Apple’s iTunes Radio is a significant threat to Pandora, but media outlets pointing to the former’s 20m first-month users as a death-knell for its personal-radio rival were jumping the gun: curious triallists of iTunes Radio aren’t yet comparable to established active users of Pandora.
The true impact will become clear over the coming months, with Pandora’s monthly listening figures a better guide than isolated iTunes Radio stats announced by Apple. Well, now we have some Pandora stats. They’ve not been officially released yet, but the company’s chief financial officer Mike Herring talked about them at an investor conference yesterday.
According to Herring, Pandora recorded listening hours of 1.47bn in October, up 18% year-on-year and its second highest total ever behind March’s 1.49bn hours. Pandora’s listening hours in September were 1.36bn, so that’s an 8.1% month-on-month rise. Apple, schmapple!
Not so fast: just as we were cautious about proclaiming Pandora’s death based on early iTunes Radio figures, we’re also wary of judging its success. Pandora’s active listeners fell from 72.7m in September to 70.9m in October: a 2.5% drop compared to a 1.5% rise in the corresponding period in 2012.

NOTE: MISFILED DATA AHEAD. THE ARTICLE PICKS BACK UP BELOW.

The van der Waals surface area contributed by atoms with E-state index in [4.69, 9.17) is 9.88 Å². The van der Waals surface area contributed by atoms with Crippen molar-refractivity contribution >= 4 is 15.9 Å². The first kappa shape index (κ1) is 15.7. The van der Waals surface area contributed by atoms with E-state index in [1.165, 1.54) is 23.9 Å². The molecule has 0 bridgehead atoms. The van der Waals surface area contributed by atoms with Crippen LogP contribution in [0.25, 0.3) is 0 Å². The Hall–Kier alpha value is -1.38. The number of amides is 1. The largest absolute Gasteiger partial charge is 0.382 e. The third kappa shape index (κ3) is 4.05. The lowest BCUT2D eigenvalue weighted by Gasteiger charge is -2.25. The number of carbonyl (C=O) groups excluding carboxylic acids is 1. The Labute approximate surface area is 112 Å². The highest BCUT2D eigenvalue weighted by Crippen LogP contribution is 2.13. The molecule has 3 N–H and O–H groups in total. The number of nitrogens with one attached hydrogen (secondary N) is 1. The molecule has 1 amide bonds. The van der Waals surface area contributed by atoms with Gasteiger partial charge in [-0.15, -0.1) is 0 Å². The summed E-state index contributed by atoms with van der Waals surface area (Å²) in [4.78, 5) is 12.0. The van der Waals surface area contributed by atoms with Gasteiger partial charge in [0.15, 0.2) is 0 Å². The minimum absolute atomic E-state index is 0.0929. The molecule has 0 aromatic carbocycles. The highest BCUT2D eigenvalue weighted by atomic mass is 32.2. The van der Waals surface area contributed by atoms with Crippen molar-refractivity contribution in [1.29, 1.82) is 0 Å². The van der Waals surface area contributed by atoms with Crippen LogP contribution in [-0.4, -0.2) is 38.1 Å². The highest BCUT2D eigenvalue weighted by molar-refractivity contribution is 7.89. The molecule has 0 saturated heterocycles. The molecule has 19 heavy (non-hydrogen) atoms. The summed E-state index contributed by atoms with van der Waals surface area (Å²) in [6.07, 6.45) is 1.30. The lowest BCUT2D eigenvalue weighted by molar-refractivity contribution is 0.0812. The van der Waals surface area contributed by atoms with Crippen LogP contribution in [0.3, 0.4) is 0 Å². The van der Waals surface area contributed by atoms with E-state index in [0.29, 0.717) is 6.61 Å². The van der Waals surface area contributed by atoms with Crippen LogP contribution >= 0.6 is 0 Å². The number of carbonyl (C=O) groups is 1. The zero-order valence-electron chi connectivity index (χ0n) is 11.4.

And when considering the growth in listening hours, you can’t ignore the fact that Pandora removed its 40-hour monthly listening cap for free mobile users at the start of September.
Apple’s own stats suggest that each of those 20m first-month iTunes Radio users listened for roughly 3.4 hours, while Pandora’s October stats suggest around 20.7 hours per active listener, so there’s still a big engagement gap.
But without labouring the point, we’ll say again: it’s too early to judge iTunes Radio’s impact on Pandora unless you’re stretching to make the few facts fit an existing prejudice for or against either company. In other words, stay tuned.